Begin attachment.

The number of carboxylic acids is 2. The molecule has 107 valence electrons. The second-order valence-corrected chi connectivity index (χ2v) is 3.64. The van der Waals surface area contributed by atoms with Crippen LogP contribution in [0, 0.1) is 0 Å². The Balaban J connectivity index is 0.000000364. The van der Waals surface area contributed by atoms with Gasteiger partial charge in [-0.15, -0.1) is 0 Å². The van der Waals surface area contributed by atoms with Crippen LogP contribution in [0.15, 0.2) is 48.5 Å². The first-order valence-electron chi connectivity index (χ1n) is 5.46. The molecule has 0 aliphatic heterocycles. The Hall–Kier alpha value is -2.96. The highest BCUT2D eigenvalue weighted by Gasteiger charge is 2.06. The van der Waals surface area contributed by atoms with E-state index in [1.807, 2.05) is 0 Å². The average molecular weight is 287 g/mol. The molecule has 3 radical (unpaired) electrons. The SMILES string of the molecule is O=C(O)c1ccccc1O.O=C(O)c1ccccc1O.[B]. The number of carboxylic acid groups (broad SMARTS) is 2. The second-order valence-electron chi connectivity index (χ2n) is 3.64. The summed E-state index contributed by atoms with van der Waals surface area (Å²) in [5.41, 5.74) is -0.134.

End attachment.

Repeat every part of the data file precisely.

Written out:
The number of carboxylic acids is 2. The molecule has 107 valence electrons. The second-order valence-corrected chi connectivity index (χ2v) is 3.64. The van der Waals surface area contributed by atoms with Crippen LogP contribution in [0, 0.1) is 0 Å². The Balaban J connectivity index is 0.000000364. The van der Waals surface area contributed by atoms with Gasteiger partial charge in [-0.15, -0.1) is 0 Å². The van der Waals surface area contributed by atoms with Crippen LogP contribution in [0.15, 0.2) is 48.5 Å². The first-order valence-electron chi connectivity index (χ1n) is 5.46. The molecule has 0 aliphatic heterocycles. The Hall–Kier alpha value is -2.96. The highest BCUT2D eigenvalue weighted by Gasteiger charge is 2.06. The van der Waals surface area contributed by atoms with E-state index in [1.807, 2.05) is 0 Å². The average molecular weight is 287 g/mol. The molecule has 3 radical (unpaired) electrons. The SMILES string of the molecule is O=C(O)c1ccccc1O.O=C(O)c1ccccc1O.[B]. The number of carboxylic acid groups (broad SMARTS) is 2. The second-order valence-electron chi connectivity index (χ2n) is 3.64. The summed E-state index contributed by atoms with van der Waals surface area (Å²) in [5.41, 5.74) is -0.134.